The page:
PERIODONTAL DISEASE. Selenium appears to speed up the healing of fragile gum tissue as well as opposing the actions of free radicals, which are damaging to gum tissue.
RHEUMATOID ARTHRITIS. Selenium may be useful for treating several autoimmune diseases, especially Lupus and Rheumatoid arthritis (RA). It has been found that patients suffering from RA have low selenium levels. Selenium is necessary for production of the enzyme glutathione peroxidase, which reduces the production of inflammatory substances in the body (prostaglandins and leukotrienes) as well as opposing free radicals. Although supplemental selenium by itself has not been shown to cause improvement in RA, selenium taken together with vitamin E appears to have measurable positive results.
OSTEOARTHRITIS. Research indicates that selenium is beneficial in the prevention and treatment of osteoarthritis (OA), particularly OA resulting from physical wear and tear or structural problems in the patient’s joints. Selenium supplements are even more effective when given together with vitamins in treating OA.
Selenium is available in topical preparations and as a dietary supplement.
Selenium sulfide for the treatment of dandruff is available as over-the-counter (OTC) scalp preparations or shampoo containing 1% or 2.5% solutions of the drug. A topical 2.5% solution of selenium sulfide is available for the treatment of tinea versicolor. Common trade names include Exsel, Selsun, and Selsun Blue.
Selenium is widely available in vitamin/mineral dietary supplements and in nutritional antioxidant formulas. Although the average diet supplies enough selenium, some naturopaths recommend daily supplements of 100–200g for adults and 30–150g for children. Sexually active males are advised to take higher doses. Some naturopaths recommend taking selenium together with vitamin E on the grounds that their combined effect is greater than the sum of their individual effects. There are no definitive studies on the positive effects on health of selenium taken as a dietary supplement.
Persons using selenium compounds to control dandruff or tinea versicolor should be careful to avoid applying the product to damaged or broken skin. In addition to irritating skin, selenium can enter the body through broken skin. This process, known as percutaneous absorption, can cause selenium toxicity if the preparation is used for a long period of time. Patients should wash their hands carefully after applying the selenium product to affected areas. Doing so will minimize absorption through small breaks in the skin of the hands.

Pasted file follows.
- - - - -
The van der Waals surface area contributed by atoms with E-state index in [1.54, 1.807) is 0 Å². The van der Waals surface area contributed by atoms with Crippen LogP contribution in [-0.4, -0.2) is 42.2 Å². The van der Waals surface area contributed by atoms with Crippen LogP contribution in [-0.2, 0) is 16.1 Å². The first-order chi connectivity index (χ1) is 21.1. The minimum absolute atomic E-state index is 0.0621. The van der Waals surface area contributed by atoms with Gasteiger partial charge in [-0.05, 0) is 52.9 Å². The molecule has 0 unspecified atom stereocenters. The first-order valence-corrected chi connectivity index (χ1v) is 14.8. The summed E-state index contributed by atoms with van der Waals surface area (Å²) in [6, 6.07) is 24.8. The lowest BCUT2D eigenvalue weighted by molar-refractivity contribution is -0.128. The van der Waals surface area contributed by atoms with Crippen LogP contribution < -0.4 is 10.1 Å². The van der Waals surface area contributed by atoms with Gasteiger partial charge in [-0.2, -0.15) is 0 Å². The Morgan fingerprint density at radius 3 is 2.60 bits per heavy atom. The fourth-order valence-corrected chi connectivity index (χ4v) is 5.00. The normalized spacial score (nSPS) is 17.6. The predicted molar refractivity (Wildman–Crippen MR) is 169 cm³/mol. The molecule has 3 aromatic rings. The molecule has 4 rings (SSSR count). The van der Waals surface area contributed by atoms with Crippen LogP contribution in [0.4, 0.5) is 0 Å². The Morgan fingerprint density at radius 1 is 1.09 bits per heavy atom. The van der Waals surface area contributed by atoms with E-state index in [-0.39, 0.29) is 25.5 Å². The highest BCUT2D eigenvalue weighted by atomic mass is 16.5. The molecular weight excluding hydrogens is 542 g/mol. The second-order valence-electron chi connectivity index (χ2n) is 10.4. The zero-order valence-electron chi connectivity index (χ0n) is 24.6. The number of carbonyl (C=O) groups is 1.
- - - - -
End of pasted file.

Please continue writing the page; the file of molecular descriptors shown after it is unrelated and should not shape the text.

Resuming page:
It is difficult to assess the effectiveness of dietary supplements containing selenium because as of the late 2000s there was little agreement on standards for interpreting selenium levels in human blood. Depending on their intake, healthy adults may have blood plasma levels of selenium in the range of 8–25g/dL. In addition, most of the selenium in the body is not carried in the blood but is stored in tissue. Analysis of hair has not been useful in measuring selenium. In the absence of a useful test, people who wish to take supplemental selenium should first find out whether they live in an area that already has high levels of selenium in the drinking water and soil. Most people probably do not need more selenium than is in standard vitamin/ mineral supplements. In addition, the body seems to utilize selenium more efficiently when it is taken together with vitamin E.
The side effects of contact with compounds containing selenium sulfide include stinging of the skin, irritation of the lining of the eyes, hair discoloration or loss, and oily scalp. Both topical products and megadoses of selenium taken by mouth can cause selenium toxicity. The symptoms of selenium toxicity include nausea, vomiting, tiredness, abdominal pain, a garlicky breath odor, and the loss of hair and fingernails. These symptoms usually last 10–12 days after the selenium preparation is discontinued.
Topical preparations containing selenium may interact with the metals in costume jewelry. Patients should remove all their jewelry before applying the shampoo or lotion.